‘Now,’ she thought, slow and controlled breaths rattling in and out of her trembling chest, ‘what happened?’ What had happened? She had broken out of the Schedule. Simply put, she had done the impossible. Stolen moments of rogue thought across her life of What if? had finally been answered. A small whimper escaped her lips as her hands fell to her side, her Schedule drifting onto the blood-speckled wood. Her fractured mind began to wander to criminal places, her fingers twitching and itching to break more things, to further stray from their required path. She was… free. It had never even occurred to her that she wasn’t free before. It had been only 1 minute and 32 seconds since before, but she felt the clear divide between the person she was then and the woman she was becoming. Pulling out a chair, she sat. Sat and sat and sat and sat for seven minutes. Nothing had happened. No great earthquake, no fire raining down from the heavens, nothing. Her door had not been broken down by the Keepers, no bullet put through her skull. She was sitting, of her own free will, and faced no consequences. A laugh bubbled up and broke out, and soon she was bent over giggling with tears streaming down her cheeks. She was free! Free! Driven by her newfound elation, she leapt up from the chair and swung open her front door, racing down the stairs and bursting into the street. She ran into the middle of the road, rough stone scraping against the already torn flesh of her feet. The others, hurriedly walking along to their places, spun to look at her but never slowed their pace. A sudden sadness washed over her, seeing the others. They were trapped, controlled by the clocks and the Keepers.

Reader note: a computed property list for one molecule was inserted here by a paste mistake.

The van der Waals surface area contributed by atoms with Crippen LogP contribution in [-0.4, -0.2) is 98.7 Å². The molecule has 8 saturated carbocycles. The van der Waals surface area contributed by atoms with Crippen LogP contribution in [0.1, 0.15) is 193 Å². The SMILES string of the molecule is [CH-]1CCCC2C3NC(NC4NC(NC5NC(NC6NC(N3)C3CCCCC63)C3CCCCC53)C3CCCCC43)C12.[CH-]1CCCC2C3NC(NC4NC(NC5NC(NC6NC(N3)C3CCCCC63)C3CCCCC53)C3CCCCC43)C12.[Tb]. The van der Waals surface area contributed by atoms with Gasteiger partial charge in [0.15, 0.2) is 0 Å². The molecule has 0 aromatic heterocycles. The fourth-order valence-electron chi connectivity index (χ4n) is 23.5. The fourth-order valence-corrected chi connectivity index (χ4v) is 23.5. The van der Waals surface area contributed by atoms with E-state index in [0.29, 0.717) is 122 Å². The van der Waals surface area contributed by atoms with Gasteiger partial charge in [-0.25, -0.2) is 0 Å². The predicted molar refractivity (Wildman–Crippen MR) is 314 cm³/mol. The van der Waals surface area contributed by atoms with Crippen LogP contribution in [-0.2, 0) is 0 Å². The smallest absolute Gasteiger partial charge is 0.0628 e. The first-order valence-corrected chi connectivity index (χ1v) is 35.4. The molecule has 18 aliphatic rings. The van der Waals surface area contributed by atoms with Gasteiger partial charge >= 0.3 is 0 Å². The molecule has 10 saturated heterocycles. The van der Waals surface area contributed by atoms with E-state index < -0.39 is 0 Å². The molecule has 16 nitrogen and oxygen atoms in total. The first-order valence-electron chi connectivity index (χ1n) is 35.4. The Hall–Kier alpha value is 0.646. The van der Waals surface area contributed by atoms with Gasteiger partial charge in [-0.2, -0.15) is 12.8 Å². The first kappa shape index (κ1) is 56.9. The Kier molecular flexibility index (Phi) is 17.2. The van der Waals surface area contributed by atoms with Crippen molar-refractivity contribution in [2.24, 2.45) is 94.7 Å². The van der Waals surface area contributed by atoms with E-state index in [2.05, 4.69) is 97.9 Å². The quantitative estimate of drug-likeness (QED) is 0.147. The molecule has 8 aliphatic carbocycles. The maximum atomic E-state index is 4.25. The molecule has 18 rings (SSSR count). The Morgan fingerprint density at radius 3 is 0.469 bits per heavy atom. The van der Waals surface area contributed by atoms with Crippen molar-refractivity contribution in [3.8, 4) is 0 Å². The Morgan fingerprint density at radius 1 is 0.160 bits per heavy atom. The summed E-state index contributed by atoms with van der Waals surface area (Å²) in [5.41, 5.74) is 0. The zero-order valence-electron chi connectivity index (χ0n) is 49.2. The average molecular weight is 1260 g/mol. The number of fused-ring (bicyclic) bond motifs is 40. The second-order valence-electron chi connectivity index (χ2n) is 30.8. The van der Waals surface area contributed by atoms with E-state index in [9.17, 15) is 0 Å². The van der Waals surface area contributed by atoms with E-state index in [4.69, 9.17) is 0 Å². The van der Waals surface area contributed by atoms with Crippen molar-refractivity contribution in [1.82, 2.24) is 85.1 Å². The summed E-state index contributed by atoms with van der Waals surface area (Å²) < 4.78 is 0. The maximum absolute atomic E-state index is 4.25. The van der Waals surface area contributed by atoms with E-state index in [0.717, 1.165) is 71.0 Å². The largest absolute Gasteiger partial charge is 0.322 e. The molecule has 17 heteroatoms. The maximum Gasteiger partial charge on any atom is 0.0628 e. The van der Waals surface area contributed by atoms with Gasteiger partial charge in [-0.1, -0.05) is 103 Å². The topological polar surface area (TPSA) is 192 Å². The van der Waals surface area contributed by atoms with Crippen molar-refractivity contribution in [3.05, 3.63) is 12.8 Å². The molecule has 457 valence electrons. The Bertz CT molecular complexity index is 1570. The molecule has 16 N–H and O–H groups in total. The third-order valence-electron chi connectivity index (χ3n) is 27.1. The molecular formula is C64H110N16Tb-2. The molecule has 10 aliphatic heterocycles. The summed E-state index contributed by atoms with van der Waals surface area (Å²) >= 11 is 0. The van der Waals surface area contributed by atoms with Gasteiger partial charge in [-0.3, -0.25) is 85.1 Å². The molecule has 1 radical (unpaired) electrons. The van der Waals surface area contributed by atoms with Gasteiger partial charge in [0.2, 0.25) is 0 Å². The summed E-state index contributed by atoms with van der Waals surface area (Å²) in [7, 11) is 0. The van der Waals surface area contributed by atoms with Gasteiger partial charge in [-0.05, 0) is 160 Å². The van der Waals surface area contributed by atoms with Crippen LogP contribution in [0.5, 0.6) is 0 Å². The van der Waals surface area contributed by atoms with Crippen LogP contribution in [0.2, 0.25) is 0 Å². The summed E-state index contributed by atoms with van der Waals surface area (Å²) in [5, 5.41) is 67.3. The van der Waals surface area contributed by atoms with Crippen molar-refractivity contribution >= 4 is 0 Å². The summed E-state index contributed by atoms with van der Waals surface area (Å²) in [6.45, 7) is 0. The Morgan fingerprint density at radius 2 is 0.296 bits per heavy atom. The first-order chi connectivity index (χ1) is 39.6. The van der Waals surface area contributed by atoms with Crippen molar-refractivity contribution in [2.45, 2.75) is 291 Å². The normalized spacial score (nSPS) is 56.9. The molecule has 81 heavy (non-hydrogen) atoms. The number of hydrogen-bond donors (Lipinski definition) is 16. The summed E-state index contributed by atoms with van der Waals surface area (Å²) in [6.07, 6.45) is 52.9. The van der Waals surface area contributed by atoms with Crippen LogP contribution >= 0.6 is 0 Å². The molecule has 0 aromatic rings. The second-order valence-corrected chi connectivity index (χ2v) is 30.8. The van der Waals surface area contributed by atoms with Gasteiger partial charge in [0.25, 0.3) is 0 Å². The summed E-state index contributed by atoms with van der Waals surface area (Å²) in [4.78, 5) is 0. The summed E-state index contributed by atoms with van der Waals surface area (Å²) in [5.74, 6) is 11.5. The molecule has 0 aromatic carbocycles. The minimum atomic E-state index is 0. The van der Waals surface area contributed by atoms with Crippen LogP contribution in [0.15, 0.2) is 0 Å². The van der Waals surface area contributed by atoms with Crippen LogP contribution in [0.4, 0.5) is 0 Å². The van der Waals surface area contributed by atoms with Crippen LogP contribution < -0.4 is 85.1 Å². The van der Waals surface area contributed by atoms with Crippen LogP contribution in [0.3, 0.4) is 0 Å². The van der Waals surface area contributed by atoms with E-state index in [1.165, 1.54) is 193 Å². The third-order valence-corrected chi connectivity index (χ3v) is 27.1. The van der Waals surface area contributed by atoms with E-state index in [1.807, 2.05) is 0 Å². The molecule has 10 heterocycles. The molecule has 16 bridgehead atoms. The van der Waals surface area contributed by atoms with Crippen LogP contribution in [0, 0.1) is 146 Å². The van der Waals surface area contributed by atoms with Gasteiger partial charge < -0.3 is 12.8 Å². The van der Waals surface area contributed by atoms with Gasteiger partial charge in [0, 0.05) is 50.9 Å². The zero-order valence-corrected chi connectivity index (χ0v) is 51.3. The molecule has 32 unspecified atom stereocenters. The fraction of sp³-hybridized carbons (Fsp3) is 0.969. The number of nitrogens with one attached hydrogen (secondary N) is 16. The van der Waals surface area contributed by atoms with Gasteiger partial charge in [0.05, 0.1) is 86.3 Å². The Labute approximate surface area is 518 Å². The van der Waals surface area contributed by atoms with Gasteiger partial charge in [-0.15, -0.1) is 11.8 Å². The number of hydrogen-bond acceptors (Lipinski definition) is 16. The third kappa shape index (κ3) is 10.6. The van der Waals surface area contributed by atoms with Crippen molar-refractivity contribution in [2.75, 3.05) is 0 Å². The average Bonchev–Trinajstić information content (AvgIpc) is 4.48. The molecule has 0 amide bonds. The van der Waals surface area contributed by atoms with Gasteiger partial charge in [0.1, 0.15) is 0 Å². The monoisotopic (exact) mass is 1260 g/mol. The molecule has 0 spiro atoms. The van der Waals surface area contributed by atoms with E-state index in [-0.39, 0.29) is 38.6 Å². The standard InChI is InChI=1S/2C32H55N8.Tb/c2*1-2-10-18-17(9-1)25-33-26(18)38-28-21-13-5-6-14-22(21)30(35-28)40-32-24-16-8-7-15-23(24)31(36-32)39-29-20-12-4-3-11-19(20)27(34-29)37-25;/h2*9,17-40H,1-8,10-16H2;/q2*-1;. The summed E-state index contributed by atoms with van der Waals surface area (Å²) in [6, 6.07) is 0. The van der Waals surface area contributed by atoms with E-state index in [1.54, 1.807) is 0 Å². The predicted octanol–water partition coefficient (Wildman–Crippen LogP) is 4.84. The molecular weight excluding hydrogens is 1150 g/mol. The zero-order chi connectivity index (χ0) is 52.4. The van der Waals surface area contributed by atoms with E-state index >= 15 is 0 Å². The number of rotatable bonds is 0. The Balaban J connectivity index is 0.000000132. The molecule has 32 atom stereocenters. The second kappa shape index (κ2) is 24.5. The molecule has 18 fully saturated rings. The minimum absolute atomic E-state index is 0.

“Stop!” she cried, “Just stop!”

None of them stopped. Frightened glances were the only response she could see. For one hour every three years, the Keepers allowed some families guided freetime. Once, when she was nine, her family had been chosen. Her father had taken her to the beach to see the ocean, a rare thing, he told her. She had been overwhelmed by the size of it, a dark, never-ending expanse. She remembered wandering to the edge of the water where small rings of rocks housed hermits and crabs and small, darting fish. She wondered if they too, were overwhelmed by the size of the sea, scared of its endless waters. She watched those creatures for the whole hour, and for that whole hour they stayed sheltered in their rockpools, not once daring to swim into the ocean.

“Stop!” she called again. “You’re living in rock pools! You’ve forgotten about the sea!” A few more people turned to stare at her, but none paused. She was kneeling on the gravel now, not remembering when she had fallen. Hot tears continued to run down her face. They were all trapped. They had the key, but just didn’t want to unlock the door. A tall, faceless Keeper strode into the square, marching straight toward her. He held a large gun in his hands.

Priya Floura is a junior winner in The Orwell Youth Prize 2023